This year America commemorated the lives of two important African Americans who through their brave determination helped to end racial segregation and injustice in this country and the world. On February 4 the nation celebrated the one-hundredth birthday of Rosa Parks (1913-2005), who was arrested in Montgomery, Alabama, on December 1, 1955, for refusing to give up her seat on a bus to a white passenger. June 12 marked the fiftieth anniversary of the assassination of civil rights activist Medgar Evers, who, not long after President John F. Kennedy delivered his address to the nation on civil rights in 1963, was shot in the back at his home in Jackson, Mississippi, by a white supremacist.
As we remember these two fighters of injustice, it is fitting to remember that it was the plight of black slaves on the sugar plantations of the Danish West Indies that brought the first Moravian missionaries to the New World over 280 years ago. Upon learning of the deplorable conditions of these black slaves, Count Nicolaus Ludwig von Zinzendorf immediately made plans to send missionaries, among them Leonard Dober and David Nitschmann, to St. Thomas, and thus on December 13, 1732, began the first Moravian missions in America. Two years later in 1735 Moravians arrived in General James Oglethorpe’s Georgia colony to carry out mission work with the Creek and Cherokee Indians.
In spite of this very early and promising mission endeavor among the black slaves in America, Moravians unfortunately were no faster in integrating their congregations than other denominations. However, a full decade before the Civil Rights Act of 1964 that the inner-city Second Moravian Church in Indianapolis, Indiana, became the first truly integrated American Moravian congregation through the dedicated ministry and extraordinary self-sacrifice of the Rev. Francis E. Weber (1898-1989).
Francis Weber, or “Fannie” as he was fondly called by friends, grew up in the Watertown, Wisconsin, area, and after graduating from Moravian College and Theological Seminary he and his wife Myrtle, also a native of Watertown, served congregations at Embden and Alice, N.D.; Berea, Minn.; Ephraim, Sister Bay, and Ebenezer, Wis., (where he spent his longest pastorate and which he and his family always considered home), before accepting a call in 1952 to Second Moravian Church in Indianapolis.
Soon after arriving in Indianapolis, the racial ethnicity of the neighborhood around Second Church began to change. As African American families moved into the community, overnight entire blocks of homes sprouted “for sale” signs as white families fled to the suburbs. Always mindful of his Moravian heritage and his calling to preach the Gospel to all of God’s children, Francis Weber encouraged his members to invite their new neighbors to worship with them. It was only by a slim majority that the church council voted to stay in the community rather than to relocate to the suburbs.
However, as membership dropped from 250 members to less than 100 and financial support declined, it became difficult to maintain the church or even to pay his salary. During the last two years of his ministry at Second Church, he received no salary and performed the janitorial work in the church himself. To support his family during this time, he restored old Studebakers. For his pioneering efforts in promoting interracial understanding and for bringing about the first truly integrated congregation in the American Moravian Church, the Indianapolis City Council of Churches in 1961 honored him with the Brotherhood Award.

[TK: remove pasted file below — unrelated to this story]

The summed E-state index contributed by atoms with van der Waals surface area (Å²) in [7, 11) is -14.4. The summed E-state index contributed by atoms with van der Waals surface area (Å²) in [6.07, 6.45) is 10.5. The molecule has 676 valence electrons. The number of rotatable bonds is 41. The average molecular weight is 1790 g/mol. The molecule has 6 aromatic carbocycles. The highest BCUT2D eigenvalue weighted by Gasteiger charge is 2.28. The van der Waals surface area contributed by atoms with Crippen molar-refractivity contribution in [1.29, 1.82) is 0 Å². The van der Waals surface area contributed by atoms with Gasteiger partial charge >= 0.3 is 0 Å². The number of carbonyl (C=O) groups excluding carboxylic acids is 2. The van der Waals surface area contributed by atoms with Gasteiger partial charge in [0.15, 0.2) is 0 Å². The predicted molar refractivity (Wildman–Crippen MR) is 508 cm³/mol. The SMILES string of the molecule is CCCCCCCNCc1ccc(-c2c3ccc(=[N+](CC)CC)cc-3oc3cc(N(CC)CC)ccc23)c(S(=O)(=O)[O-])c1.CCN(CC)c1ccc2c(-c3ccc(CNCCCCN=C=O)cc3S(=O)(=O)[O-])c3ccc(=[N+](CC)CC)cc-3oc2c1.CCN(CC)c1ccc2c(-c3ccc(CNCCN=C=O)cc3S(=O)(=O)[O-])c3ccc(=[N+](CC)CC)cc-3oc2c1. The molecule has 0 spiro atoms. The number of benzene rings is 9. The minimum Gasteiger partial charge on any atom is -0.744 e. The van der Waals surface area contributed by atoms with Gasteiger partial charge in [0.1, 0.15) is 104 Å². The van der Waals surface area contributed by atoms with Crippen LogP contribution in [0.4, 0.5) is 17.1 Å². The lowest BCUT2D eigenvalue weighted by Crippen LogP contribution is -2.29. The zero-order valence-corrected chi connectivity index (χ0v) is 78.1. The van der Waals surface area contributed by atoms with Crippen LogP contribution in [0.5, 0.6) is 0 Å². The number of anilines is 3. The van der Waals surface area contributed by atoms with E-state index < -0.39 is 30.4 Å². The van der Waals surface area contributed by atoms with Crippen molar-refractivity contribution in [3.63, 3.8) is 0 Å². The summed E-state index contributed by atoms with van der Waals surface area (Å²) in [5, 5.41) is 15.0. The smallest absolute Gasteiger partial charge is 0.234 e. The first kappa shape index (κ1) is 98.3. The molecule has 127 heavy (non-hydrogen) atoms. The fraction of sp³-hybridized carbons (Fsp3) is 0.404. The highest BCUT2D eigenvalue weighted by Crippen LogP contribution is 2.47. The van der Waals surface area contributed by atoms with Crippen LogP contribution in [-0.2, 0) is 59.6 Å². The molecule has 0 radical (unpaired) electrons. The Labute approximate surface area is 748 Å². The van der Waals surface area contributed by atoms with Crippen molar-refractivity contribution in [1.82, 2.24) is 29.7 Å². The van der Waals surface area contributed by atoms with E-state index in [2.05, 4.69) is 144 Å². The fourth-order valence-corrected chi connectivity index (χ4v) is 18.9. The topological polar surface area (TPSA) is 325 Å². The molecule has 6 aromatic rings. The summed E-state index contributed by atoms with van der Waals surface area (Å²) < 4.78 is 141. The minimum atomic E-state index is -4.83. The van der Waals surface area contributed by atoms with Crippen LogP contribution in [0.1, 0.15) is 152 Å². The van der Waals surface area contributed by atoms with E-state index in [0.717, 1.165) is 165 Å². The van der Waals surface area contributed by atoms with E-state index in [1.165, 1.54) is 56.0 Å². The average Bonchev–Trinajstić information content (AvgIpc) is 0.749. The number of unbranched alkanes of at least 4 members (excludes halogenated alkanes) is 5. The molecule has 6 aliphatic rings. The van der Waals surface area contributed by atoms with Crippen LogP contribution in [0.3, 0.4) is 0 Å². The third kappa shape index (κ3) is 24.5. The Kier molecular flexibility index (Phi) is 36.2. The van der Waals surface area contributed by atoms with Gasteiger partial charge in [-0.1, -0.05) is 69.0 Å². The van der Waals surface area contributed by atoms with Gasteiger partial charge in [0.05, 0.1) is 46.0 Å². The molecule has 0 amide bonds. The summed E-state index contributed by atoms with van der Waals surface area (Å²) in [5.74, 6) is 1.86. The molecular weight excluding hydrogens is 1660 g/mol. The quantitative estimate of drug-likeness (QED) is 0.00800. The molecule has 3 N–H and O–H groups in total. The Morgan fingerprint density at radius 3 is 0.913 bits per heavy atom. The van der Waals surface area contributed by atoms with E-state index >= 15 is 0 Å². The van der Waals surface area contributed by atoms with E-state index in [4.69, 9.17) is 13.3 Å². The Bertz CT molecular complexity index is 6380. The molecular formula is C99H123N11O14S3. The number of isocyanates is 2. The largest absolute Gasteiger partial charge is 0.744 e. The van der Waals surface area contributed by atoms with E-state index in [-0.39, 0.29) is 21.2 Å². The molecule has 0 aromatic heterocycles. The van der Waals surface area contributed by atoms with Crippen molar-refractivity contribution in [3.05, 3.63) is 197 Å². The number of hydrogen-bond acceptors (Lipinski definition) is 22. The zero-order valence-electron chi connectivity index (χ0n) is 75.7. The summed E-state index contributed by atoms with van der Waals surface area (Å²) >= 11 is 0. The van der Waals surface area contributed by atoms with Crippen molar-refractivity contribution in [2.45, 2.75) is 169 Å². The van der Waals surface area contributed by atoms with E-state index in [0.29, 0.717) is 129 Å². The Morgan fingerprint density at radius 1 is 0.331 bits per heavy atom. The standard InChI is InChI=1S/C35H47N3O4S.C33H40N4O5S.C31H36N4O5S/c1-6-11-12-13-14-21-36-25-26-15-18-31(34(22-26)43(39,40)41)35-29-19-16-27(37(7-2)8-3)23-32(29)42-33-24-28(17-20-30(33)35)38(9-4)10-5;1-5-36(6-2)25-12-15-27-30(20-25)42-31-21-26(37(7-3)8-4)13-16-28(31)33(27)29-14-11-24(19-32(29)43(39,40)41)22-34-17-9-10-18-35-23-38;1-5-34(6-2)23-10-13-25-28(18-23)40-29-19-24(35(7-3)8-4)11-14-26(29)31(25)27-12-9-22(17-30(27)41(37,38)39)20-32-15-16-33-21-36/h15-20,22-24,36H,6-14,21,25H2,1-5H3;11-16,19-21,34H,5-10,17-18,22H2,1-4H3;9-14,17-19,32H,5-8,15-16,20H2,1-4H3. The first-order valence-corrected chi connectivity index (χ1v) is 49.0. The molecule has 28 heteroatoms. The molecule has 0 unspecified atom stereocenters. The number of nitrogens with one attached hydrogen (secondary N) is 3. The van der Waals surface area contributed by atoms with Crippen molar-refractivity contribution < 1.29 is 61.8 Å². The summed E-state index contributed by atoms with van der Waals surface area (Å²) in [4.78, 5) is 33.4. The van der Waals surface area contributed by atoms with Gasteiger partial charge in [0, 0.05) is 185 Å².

For twelve years he held firm to his convictions and steadfastly preached God’s unending love and forgiveness through His son Jesus Christ in spite of unkind remarks, threats, and enormous financial strain on his family. Although it was at first difficult to attract new black members who were unfamiliar with Moravian music and forms of worship, the hiring of a black organist became a major turning point. Later some former white members even rejoined the church.
Weber retired from the ministry on October 1, 1963, and in the words of his daughter Lois Weber Mims the struggles of those last years of his ministry made her father a more serious and introspective man, but not a bitter one. His life reminds us that the Lord may call us to carry out His work not in missions thousands of miles away, but right in our own backyard.
Let us commemorate this year the life and incomparable dedication to the cause of racial understanding of this extraordinary Moravian pastor, the Rev. Francis E. Weber, who never lost sight of his real mission. Sixty years ago he had a “dream” as he lived and preached the words of one of his favorite hymns:
There’s a wideness in God’s mercy
like the wideness of the sea;
there’s a kindness in his justice,
which is more than liberty.
There’s a welcome for the sinner,
and more graces for the good;
there is mercy with the Savior;
there is healing in his blood.
Dr. William E. Petig teaches German at Stanford University and is a life-long member of the Ebenezer Moravian Church, Watertown, Wis., where he was baptized by the Rev. Francis E. Weber. Information for this article is based on reminiscences of the daughter of Francis and Myrtle Weber, Lois Weber Mims, and those of the late Rev. Earl Shay, who succeeded Weber at Second Church in 1964. Due to declining membership Second Church was officially closed in 2006, and the building was sold.
From the September 2013 Moravian Magazine